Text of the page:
How Massage Uses Your Own Body to Reduce Pain and Heal Injuries
As WLP’s massage therapist, I help people feel better and recover faster, and all they have to do is lie down and let me get to work. But there’s a lot more to an effective massage than just rubbing and pressing: by knowing exactly where to touch and how, a massage therapist can activate the body’s natural systems to provide a variety of health benefits.
Let’s start with how massages reduce pain. Your body is filled with many different types of nerves responsible for triggering movement, enabling sensation, maintaining balance, keeping your heart beating, reporting pain and so on.
One of the many ways that massage can help your body is by interrupting or overwhelming the nerves that report pain in injured tissue, called nociceptors. These nociceptors have to share their neurological pathway to the brain with a whole variety of other nerves, which, if stimulated, can send a stronger or faster signal to the brain to temporarily distract it from the pain.
For example, rubbing and brushing the skin can stimulate the cutaneous nerves (responsible for skin sensation), gentle movement can stimulate the proprioceptors (which report the position of your joints so that you can balance) and pressing into the tissue can stimulate the mechanoreceptors (which respond to pressure).
The trick is to activate the correct nerves to overwhelm or interrupt the signal from the nociceptors, without accidentally stimulating the nociceptors themselves, which would only increase the pain and inhibit the nerves that we want to be stimulated. This is why a bad massage can do far more harm than good, and slow down the recovery process.
On top of the neurological effects, massage – like exercise – also releases endorphins which act as a natural analgesic.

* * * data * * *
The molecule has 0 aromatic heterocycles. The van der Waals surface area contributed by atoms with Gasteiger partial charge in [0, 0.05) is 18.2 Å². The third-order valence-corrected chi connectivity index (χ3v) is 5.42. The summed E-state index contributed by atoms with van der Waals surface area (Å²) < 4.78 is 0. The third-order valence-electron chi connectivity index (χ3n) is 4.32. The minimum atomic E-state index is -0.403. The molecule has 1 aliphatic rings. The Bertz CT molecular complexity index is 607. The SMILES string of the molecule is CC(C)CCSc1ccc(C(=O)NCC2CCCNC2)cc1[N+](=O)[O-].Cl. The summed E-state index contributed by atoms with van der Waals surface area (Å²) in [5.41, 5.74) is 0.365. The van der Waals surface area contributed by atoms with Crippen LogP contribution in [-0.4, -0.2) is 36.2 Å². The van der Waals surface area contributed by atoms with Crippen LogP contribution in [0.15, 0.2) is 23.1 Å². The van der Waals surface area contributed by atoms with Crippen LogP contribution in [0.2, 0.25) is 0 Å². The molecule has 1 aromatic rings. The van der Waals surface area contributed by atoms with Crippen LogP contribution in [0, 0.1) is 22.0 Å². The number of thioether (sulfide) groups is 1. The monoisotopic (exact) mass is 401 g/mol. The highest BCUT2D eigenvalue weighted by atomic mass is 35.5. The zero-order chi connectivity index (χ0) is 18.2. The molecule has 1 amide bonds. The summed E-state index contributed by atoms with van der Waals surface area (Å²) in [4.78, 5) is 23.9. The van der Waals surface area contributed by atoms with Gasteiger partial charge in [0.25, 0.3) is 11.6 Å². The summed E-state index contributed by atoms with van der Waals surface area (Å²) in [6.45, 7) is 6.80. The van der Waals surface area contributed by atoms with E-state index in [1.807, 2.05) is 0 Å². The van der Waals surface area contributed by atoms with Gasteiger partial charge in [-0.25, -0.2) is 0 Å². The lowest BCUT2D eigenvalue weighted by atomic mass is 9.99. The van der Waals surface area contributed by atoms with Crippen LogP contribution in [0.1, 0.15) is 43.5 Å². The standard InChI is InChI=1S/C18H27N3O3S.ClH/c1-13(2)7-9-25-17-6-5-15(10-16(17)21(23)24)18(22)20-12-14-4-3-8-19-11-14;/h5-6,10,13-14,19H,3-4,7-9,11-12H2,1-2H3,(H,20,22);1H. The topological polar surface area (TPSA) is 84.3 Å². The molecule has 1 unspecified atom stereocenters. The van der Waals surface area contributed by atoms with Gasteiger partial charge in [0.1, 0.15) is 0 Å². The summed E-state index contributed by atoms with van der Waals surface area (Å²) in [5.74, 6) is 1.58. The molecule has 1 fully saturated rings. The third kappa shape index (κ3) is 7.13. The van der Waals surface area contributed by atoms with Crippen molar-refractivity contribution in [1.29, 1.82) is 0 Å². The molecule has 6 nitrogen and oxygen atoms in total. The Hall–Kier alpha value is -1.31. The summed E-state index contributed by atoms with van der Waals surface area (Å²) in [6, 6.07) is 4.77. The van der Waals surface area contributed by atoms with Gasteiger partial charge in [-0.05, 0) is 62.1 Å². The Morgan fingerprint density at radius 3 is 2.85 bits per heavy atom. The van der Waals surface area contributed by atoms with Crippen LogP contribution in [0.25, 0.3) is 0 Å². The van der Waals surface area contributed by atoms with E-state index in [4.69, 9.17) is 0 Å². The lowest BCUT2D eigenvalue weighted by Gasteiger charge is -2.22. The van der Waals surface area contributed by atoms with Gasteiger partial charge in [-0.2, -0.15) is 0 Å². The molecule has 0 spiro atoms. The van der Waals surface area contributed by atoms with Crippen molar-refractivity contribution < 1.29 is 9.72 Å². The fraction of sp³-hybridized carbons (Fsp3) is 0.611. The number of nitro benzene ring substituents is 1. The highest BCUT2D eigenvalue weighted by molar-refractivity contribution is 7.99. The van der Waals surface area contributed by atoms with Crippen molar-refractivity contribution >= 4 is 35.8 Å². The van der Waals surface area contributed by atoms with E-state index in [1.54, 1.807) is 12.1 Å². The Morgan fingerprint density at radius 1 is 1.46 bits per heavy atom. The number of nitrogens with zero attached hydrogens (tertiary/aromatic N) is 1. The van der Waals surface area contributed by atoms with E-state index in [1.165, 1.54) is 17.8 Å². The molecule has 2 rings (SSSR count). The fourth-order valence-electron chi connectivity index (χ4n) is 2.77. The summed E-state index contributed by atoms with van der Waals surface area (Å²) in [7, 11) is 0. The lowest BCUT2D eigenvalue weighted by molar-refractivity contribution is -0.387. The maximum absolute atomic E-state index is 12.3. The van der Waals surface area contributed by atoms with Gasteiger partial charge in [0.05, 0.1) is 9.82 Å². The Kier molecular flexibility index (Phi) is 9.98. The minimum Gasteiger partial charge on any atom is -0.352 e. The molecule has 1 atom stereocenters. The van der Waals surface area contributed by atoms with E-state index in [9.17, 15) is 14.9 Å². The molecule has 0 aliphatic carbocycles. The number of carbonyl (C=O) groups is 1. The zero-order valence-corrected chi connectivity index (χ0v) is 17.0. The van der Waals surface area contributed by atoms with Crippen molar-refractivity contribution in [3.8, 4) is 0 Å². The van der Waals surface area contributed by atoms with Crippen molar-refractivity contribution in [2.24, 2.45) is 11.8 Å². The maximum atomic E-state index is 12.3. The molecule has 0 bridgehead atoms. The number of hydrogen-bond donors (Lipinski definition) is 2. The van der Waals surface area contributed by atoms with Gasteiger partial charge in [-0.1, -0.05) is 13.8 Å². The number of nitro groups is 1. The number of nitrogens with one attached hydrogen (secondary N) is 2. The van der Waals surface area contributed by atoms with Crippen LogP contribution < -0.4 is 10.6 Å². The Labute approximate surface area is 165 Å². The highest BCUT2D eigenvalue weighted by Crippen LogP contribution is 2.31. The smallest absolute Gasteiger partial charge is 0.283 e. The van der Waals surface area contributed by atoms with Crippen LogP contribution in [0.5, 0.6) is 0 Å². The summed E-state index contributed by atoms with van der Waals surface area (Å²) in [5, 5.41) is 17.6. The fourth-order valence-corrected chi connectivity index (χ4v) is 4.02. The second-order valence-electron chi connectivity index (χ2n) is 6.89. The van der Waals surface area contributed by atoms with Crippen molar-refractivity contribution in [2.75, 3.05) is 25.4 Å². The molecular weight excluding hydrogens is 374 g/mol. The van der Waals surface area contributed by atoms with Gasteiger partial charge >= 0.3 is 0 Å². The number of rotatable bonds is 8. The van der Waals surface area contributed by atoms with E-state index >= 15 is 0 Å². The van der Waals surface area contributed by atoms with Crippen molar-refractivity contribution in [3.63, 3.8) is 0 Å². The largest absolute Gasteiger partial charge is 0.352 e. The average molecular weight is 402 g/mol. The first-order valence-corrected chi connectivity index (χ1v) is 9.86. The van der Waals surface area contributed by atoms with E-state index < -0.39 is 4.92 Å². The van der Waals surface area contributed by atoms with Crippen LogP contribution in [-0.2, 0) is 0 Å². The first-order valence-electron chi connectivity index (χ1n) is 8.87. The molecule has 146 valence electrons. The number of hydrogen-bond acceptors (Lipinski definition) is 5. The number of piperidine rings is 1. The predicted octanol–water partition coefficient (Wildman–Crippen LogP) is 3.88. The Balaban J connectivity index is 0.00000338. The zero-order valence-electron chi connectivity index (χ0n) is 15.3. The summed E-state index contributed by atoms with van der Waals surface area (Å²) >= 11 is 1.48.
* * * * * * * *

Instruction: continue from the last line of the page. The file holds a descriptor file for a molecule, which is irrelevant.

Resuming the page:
These analgesic effects are temporary, but they can greatly aid long term pain reduction and injury rehabilitation. By relieving the pain, we have a brief window where we can restore movement to areas that were being inhibited, and the more the body can move normally, the easier it is to recover from pain and injury.
Movement is further encouraged through stimulation of the gamma motor neuron, which initiates muscle contraction, and by using deep tissue massage to break down scar tissue and muscle adhesion which develop after an injury and may be impeding movement. Massage can also lengthen muscles that are too tight and reduce muscle spasms.
Injuries can take longer to recover if there’s inadequate blood supply to the tissue as the cells won’t be receiving the nutrients they need to repair, or be able to flush out the metabolic waste. Again, this is an area where massage can help.
Through mechanical pressure on veins and stimulation of the affected tissue, massage can improve circulation, reduce blood pressure and dilate capillaries. Vasodilators (substances that dilate blood vessels) such as histamine and acetylcholine are also locally released during massage to further encourage blood flow.
Of course, despite all the fantastic scientific reasons why massage is good for you, there’s the simple fact that it feels good. Not that you need any evidence, but clinical trials have repeatedly shown dramatic reduction in stress levels amongst people who receive regular massages – and an unstressed body is a healthy body.
Massages form a vital part of rehabilitation and performance improvement here at WLP, but they are also available by themselves for people who simply need to give their body some much needed attention. If you have any questions about massage therapy or would like to book an appointment, please get in touch with me at firstname.lastname@example.org.
Maggie Perez Claiden
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